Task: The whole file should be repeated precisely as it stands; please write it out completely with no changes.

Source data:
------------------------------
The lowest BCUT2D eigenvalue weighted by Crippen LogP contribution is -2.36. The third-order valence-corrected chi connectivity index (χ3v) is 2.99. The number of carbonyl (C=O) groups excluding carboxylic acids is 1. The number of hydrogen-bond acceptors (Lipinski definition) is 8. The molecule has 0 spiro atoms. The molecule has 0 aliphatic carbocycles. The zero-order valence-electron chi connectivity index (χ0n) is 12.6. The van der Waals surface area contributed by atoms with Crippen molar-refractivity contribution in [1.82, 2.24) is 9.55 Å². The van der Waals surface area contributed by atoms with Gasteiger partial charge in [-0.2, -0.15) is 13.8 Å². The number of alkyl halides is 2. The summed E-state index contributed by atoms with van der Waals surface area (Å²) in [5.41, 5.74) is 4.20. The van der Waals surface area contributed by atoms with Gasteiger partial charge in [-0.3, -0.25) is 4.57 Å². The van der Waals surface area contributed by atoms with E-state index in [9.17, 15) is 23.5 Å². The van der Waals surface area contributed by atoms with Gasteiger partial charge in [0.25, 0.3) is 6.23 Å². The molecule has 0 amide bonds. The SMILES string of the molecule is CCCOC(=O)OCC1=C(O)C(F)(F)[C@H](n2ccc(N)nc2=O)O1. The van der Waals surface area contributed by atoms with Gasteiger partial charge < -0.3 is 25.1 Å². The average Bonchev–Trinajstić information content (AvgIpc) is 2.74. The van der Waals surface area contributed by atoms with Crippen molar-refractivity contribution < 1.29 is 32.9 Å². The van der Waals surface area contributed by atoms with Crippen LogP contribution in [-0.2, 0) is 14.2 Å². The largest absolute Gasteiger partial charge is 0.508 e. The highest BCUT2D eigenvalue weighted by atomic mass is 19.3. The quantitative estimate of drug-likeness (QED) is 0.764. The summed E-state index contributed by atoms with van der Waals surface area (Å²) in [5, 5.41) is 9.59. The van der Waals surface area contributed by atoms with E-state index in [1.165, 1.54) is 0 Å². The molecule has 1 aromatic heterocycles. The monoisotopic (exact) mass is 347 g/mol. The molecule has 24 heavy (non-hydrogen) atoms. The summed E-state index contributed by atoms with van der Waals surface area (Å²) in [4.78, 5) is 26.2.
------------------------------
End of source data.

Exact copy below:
The lowest BCUT2D eigenvalue weighted by Crippen LogP contribution is -2.36. The third-order valence-corrected chi connectivity index (χ3v) is 2.99. The number of carbonyl (C=O) groups excluding carboxylic acids is 1. The number of hydrogen-bond acceptors (Lipinski definition) is 8. The molecule has 0 spiro atoms. The molecule has 0 aliphatic carbocycles. The zero-order valence-electron chi connectivity index (χ0n) is 12.6. The van der Waals surface area contributed by atoms with Crippen molar-refractivity contribution in [1.82, 2.24) is 9.55 Å². The van der Waals surface area contributed by atoms with Gasteiger partial charge in [-0.2, -0.15) is 13.8 Å². The number of alkyl halides is 2. The summed E-state index contributed by atoms with van der Waals surface area (Å²) in [5.41, 5.74) is 4.20. The van der Waals surface area contributed by atoms with Gasteiger partial charge in [-0.3, -0.25) is 4.57 Å². The van der Waals surface area contributed by atoms with E-state index in [9.17, 15) is 23.5 Å². The van der Waals surface area contributed by atoms with Gasteiger partial charge in [0.25, 0.3) is 6.23 Å². The molecule has 0 amide bonds. The SMILES string of the molecule is CCCOC(=O)OCC1=C(O)C(F)(F)[C@H](n2ccc(N)nc2=O)O1. The van der Waals surface area contributed by atoms with Gasteiger partial charge < -0.3 is 25.1 Å². The average Bonchev–Trinajstić information content (AvgIpc) is 2.74. The van der Waals surface area contributed by atoms with Crippen molar-refractivity contribution < 1.29 is 32.9 Å². The van der Waals surface area contributed by atoms with Crippen LogP contribution in [-0.2, 0) is 14.2 Å². The largest absolute Gasteiger partial charge is 0.508 e. The highest BCUT2D eigenvalue weighted by atomic mass is 19.3. The quantitative estimate of drug-likeness (QED) is 0.764. The summed E-state index contributed by atoms with van der Waals surface area (Å²) in [5, 5.41) is 9.59. The van der Waals surface area contributed by atoms with E-state index in [1.165, 1.54) is 0 Å². The molecule has 1 aromatic heterocycles. The monoisotopic (exact) mass is 347 g/mol. The molecule has 24 heavy (non-hydrogen) atoms. The summed E-state index contributed by atoms with van der Waals surface area (Å²) in [4.78, 5) is 26.2.